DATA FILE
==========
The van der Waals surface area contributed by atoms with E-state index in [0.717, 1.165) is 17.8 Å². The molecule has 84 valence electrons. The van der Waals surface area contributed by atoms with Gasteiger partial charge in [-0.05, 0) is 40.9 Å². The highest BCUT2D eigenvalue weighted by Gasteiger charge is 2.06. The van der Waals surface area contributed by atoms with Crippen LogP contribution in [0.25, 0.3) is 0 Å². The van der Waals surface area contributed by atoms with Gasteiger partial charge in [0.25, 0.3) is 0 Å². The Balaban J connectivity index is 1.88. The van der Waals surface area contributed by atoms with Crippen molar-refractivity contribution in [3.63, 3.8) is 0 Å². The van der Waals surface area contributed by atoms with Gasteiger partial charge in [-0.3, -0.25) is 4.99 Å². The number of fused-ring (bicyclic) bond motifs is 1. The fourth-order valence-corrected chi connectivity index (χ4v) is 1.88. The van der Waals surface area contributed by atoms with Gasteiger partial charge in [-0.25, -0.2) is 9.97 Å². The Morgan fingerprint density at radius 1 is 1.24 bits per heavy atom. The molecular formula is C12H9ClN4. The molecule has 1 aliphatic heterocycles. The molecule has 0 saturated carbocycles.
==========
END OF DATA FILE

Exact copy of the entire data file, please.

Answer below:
The van der Waals surface area contributed by atoms with E-state index in [0.717, 1.165) is 17.8 Å². The molecule has 84 valence electrons. The van der Waals surface area contributed by atoms with Gasteiger partial charge in [-0.05, 0) is 40.9 Å². The highest BCUT2D eigenvalue weighted by Gasteiger charge is 2.06. The van der Waals surface area contributed by atoms with Crippen LogP contribution in [0.25, 0.3) is 0 Å². The van der Waals surface area contributed by atoms with Gasteiger partial charge in [0.25, 0.3) is 0 Å². The Balaban J connectivity index is 1.88. The van der Waals surface area contributed by atoms with Crippen molar-refractivity contribution in [3.63, 3.8) is 0 Å². The van der Waals surface area contributed by atoms with Gasteiger partial charge in [-0.3, -0.25) is 4.99 Å². The number of fused-ring (bicyclic) bond motifs is 1. The fourth-order valence-corrected chi connectivity index (χ4v) is 1.88. The van der Waals surface area contributed by atoms with Gasteiger partial charge in [-0.25, -0.2) is 9.97 Å². The Morgan fingerprint density at radius 1 is 1.24 bits per heavy atom. The molecular formula is C12H9ClN4. The molecule has 1 aliphatic heterocycles. The molecule has 0 saturated carbocycles.